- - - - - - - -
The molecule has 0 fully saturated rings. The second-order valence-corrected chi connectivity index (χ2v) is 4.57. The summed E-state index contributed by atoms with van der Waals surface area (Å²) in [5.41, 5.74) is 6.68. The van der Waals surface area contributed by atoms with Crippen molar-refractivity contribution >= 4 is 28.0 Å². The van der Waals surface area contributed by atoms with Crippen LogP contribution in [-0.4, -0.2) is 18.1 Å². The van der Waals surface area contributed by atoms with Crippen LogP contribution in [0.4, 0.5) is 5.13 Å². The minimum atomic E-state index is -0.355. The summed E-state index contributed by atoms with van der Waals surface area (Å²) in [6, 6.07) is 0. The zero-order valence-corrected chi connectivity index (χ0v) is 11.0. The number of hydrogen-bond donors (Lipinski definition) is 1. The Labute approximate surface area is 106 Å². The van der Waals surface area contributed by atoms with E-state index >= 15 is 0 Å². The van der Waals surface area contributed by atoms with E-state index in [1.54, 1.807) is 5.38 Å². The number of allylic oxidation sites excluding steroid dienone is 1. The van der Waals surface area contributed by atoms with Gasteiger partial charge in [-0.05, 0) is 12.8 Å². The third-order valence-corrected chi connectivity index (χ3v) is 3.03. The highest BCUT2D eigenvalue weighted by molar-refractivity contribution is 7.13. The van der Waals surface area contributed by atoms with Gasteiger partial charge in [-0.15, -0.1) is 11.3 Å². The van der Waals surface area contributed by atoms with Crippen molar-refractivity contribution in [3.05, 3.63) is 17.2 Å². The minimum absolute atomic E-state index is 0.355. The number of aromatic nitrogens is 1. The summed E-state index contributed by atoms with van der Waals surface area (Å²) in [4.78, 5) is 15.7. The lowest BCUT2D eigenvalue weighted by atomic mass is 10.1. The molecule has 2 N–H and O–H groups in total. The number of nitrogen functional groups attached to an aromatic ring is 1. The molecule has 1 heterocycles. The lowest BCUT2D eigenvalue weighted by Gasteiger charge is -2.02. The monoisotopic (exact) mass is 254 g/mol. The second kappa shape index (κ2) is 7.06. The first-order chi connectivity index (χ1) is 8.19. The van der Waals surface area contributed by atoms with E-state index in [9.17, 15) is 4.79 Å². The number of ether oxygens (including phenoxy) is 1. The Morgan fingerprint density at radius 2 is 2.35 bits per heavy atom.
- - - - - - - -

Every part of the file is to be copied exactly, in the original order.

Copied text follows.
The molecule has 0 fully saturated rings. The second-order valence-corrected chi connectivity index (χ2v) is 4.57. The summed E-state index contributed by atoms with van der Waals surface area (Å²) in [5.41, 5.74) is 6.68. The van der Waals surface area contributed by atoms with Crippen molar-refractivity contribution >= 4 is 28.0 Å². The van der Waals surface area contributed by atoms with Crippen LogP contribution in [-0.4, -0.2) is 18.1 Å². The van der Waals surface area contributed by atoms with Crippen LogP contribution in [0.4, 0.5) is 5.13 Å². The minimum atomic E-state index is -0.355. The summed E-state index contributed by atoms with van der Waals surface area (Å²) in [6, 6.07) is 0. The zero-order valence-corrected chi connectivity index (χ0v) is 11.0. The number of hydrogen-bond donors (Lipinski definition) is 1. The Labute approximate surface area is 106 Å². The van der Waals surface area contributed by atoms with E-state index >= 15 is 0 Å². The van der Waals surface area contributed by atoms with E-state index in [1.54, 1.807) is 5.38 Å². The number of allylic oxidation sites excluding steroid dienone is 1. The van der Waals surface area contributed by atoms with Gasteiger partial charge in [-0.05, 0) is 12.8 Å². The third-order valence-corrected chi connectivity index (χ3v) is 3.03. The highest BCUT2D eigenvalue weighted by molar-refractivity contribution is 7.13. The van der Waals surface area contributed by atoms with Gasteiger partial charge in [-0.15, -0.1) is 11.3 Å². The van der Waals surface area contributed by atoms with Crippen molar-refractivity contribution in [3.05, 3.63) is 17.2 Å². The minimum absolute atomic E-state index is 0.355. The number of aromatic nitrogens is 1. The summed E-state index contributed by atoms with van der Waals surface area (Å²) in [4.78, 5) is 15.7. The lowest BCUT2D eigenvalue weighted by atomic mass is 10.1. The molecule has 2 N–H and O–H groups in total. The number of nitrogen functional groups attached to an aromatic ring is 1. The molecule has 1 heterocycles. The lowest BCUT2D eigenvalue weighted by Gasteiger charge is -2.02. The monoisotopic (exact) mass is 254 g/mol. The second kappa shape index (κ2) is 7.06. The first-order chi connectivity index (χ1) is 8.19. The van der Waals surface area contributed by atoms with E-state index in [9.17, 15) is 4.79 Å². The number of ether oxygens (including phenoxy) is 1. The Morgan fingerprint density at radius 2 is 2.35 bits per heavy atom.